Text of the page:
What is Godwin's Rule of Nazi Analogies?

Article Details
  • Written By: Mary McMahon
  • Edited By: Bronwyn Harris
  • Images By: Sergey Kamshylin, Thomas Perkins, Recuerdos De Pandora
  • Last Modified Date: 10 August 2019
  • Copyright Protected:
    Conjecture Corporation
  • Print this Article
Free Widgets for your Site/Blog
Many colleges use therapy dogs; research suggests they can lessen stress and improve at-risk students' performance.  more...

August 20 ,  1955 :  Hundreds of people were killed in anti-French rioting in Morocco and Algeria.  more...

Godwin's Rule of Nazi Analogies, sometimes also known as Godwin's Law, is a theory put forward by Mike Godwin in 1990. Godwin noticed that long-threaded discussions on the Internet tended to turn into mud slinging competitions by the end. The longer a thread got, the more likely it was that a Nazi comparison would be dragged into the discussion. Godwin's Rule states that: “As an online discussion grows longer, the probability of a comparison involving Nazis or Hitler approaches one.”

There are several implications to Godwin's Rule. Many online discussions involve intense personal beliefs and values, which sometimes clash quite dramatically. As the discussion continues, it tends to become less rational, especially after most of the valid arguments from both sides have been presented. On a hot button issue with no “right” answer, opponents may start to exchange insults because they become angry and frustrated.

Comparing someone, or an action, with the Nazis is a serious charge. The German Nationalsozialismus party dominated Germany from the 1920s through the 1940s. In 1921, Adolf Hitler was elected leader of the Nazi Party. Throughout most of the world, Hitler and the Nazis are equated with ultimate evil, due to their actions in the Second World War, which included the roundup of millions of Jewish people, homosexuals, gypsies, and other “undesirables” in the name of ethnic purity. The Nazis are associated with dictatorship, totalitarianism, and rigid order.


There are situations in which bringing up the Nazi party or Hitler is entirely legitimate. Any discussion of modern German history, for example, should include a discussion of the Nazis. Conversations about dictatorships and genocide are also situations in which a Nazi analogy is valid. However, when Nazis are brought up because a conversation is not going well, it suggests that the other side may have won the argument. Furthermore, it weakens valid comparisons.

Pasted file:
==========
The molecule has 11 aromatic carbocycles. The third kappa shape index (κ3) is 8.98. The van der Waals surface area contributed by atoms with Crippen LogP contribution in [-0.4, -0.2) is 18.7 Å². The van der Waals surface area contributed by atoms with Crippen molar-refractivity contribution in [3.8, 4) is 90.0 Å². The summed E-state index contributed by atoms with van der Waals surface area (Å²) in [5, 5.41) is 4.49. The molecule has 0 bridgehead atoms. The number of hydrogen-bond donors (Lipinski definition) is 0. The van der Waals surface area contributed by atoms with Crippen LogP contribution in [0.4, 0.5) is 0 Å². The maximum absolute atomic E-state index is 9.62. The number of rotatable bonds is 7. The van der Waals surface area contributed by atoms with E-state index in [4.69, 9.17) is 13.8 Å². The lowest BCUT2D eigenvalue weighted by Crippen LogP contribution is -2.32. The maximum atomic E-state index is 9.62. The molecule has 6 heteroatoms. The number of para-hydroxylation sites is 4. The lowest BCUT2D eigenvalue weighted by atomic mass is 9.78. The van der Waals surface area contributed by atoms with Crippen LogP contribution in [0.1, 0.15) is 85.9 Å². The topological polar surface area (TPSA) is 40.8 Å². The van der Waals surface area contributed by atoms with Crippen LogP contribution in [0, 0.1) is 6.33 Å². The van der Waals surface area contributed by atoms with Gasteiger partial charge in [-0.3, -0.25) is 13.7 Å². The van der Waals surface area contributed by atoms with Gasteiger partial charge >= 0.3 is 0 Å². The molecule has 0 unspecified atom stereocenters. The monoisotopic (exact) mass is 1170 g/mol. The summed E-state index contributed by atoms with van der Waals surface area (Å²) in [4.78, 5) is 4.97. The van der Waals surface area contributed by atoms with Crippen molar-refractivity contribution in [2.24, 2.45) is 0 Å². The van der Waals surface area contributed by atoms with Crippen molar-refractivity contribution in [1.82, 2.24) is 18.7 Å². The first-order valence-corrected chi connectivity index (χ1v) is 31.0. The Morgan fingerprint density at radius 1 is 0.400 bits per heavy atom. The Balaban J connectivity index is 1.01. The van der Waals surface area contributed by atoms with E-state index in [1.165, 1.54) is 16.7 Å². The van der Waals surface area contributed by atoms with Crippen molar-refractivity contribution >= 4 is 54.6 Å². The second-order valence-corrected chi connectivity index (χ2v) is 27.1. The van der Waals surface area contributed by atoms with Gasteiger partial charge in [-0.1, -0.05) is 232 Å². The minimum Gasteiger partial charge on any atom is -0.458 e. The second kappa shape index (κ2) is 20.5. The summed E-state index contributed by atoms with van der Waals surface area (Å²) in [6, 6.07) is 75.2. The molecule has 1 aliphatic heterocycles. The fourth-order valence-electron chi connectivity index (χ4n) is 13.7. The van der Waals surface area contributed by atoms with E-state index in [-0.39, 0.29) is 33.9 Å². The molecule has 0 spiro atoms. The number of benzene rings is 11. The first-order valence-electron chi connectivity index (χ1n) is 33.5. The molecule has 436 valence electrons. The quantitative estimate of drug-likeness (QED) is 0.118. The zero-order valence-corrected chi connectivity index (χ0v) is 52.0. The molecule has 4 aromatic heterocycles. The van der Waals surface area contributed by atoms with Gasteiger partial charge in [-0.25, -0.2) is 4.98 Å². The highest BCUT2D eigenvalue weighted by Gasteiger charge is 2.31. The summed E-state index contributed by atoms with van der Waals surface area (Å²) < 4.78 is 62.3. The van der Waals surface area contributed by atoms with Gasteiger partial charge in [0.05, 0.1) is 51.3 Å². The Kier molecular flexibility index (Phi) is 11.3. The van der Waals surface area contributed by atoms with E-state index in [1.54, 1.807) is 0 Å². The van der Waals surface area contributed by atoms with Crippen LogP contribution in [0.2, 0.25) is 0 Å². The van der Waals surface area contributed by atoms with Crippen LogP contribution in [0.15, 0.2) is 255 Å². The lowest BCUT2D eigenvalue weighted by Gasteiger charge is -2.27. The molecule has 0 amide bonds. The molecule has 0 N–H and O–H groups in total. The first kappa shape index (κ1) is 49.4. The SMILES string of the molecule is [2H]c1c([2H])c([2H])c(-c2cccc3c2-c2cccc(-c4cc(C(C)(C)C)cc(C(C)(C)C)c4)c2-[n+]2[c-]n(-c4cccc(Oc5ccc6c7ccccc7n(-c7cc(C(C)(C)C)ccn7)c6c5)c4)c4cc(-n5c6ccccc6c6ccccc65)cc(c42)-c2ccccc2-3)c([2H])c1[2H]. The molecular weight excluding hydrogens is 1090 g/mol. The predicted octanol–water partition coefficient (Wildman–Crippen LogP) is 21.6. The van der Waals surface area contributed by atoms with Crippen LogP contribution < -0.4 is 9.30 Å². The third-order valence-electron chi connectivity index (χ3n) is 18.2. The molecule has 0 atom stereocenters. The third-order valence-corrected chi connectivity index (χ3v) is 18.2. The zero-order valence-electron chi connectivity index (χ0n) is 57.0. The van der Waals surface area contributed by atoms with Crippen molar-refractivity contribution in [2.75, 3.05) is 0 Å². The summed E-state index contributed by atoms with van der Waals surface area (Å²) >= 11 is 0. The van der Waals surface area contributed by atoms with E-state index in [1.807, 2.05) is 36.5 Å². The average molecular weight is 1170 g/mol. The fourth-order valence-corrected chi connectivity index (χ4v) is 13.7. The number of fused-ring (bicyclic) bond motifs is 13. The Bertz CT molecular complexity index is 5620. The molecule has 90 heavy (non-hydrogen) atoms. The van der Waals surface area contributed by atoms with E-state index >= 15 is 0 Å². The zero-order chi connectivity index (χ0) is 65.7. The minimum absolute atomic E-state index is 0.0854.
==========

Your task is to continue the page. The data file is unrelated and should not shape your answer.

Often, an example of Godwin's Rule accompanies hyperbole. The idea is to invalidate the opposition by comparing it to the Nazi Party. However, this can backfire, and usually does. Unless the comparison is valid, the person who brought up Nazis or Hitler is considered to be the loser. In a rational discussion or debate on or off the Internet, resorting to a Nazi comparison is generally a strong indicator that you have run out of material to discuss or support your claims.

Many Internet communities have taken Godwin's Rule to mean that when Nazis enter a conversation, the discussion is over. In some cases, someone may invoke Godwin's Rule to end a conversation before it gets worse. However, sometimes a discussion should continue, even though Godwin's Rule has been illustrated by a Nazi reference. Individual members of the discussion decide whether or not a conversation will be carried or ended with an instance of Godwin's Rule.


You might also Like


Discuss this Article

Post 6

I do not mind that I am to die, but that as long as I live I learn. Today I learned Mike Godwin's law. I did not know of the existence of that law. But I like Mike's surname: GOD WIN. I agree with this sentence. I do not know if it is correct, but I know that when you are a monk and a Nazi soldier asks you to go downhill with your hands up and when you stumble and you are about to fall and instinctively you lower your hands and the next thing is to be shot by a Nazi gun, already being unarmed, what do you call that? I call it fear of the young man

with the gun. The name of the monk was Agathaggelos. I hope I am not mistaken with the accuracy of the name. This event happened in a tiny village called Dobraina, in Viotia Greece, and I heard it from my late father in law Vaggelis, who was a child when Germans arrived to their village.

The monk used to live in Our Lady's men's monastery, called Panagia Makariotissa. It is in the mountains and the Nazis believed that the monks were hiding and feeding Greek soldiers. And no, I do not feel any anger. That happened in the past. But our task is to know and remember our history or else we are about to have it repeated once more, God forbid.

I greet you from Greece. My name is Helen, 47 years old and a mom of an only son of 18 years old, also called Vaggelis by his grandfather's name who loved him dearly. Thank you for your space you are giving me to write down my thoughts. Keep up the good work.

Post 5

How in the world does it prove Mike doesn't read history?

Post 4

It just goes to show you that Mike Godwin doesn't read history.

Post 3

I have read "Mein Kampf" and it gave me some insight into his way of thinking.

Post 2

This law is stupid! All it does is generalize and stereotype just like Hitler did!

Post 1

I'm sad to say that I've been guilty of this once or twice - usually when I'm very passionate about a serious issue. That said, as I've gotten older and more willing to hear conflicting opinions, I don't default to such extremes anymore.

Post your comments

Post Anonymously


forgot password?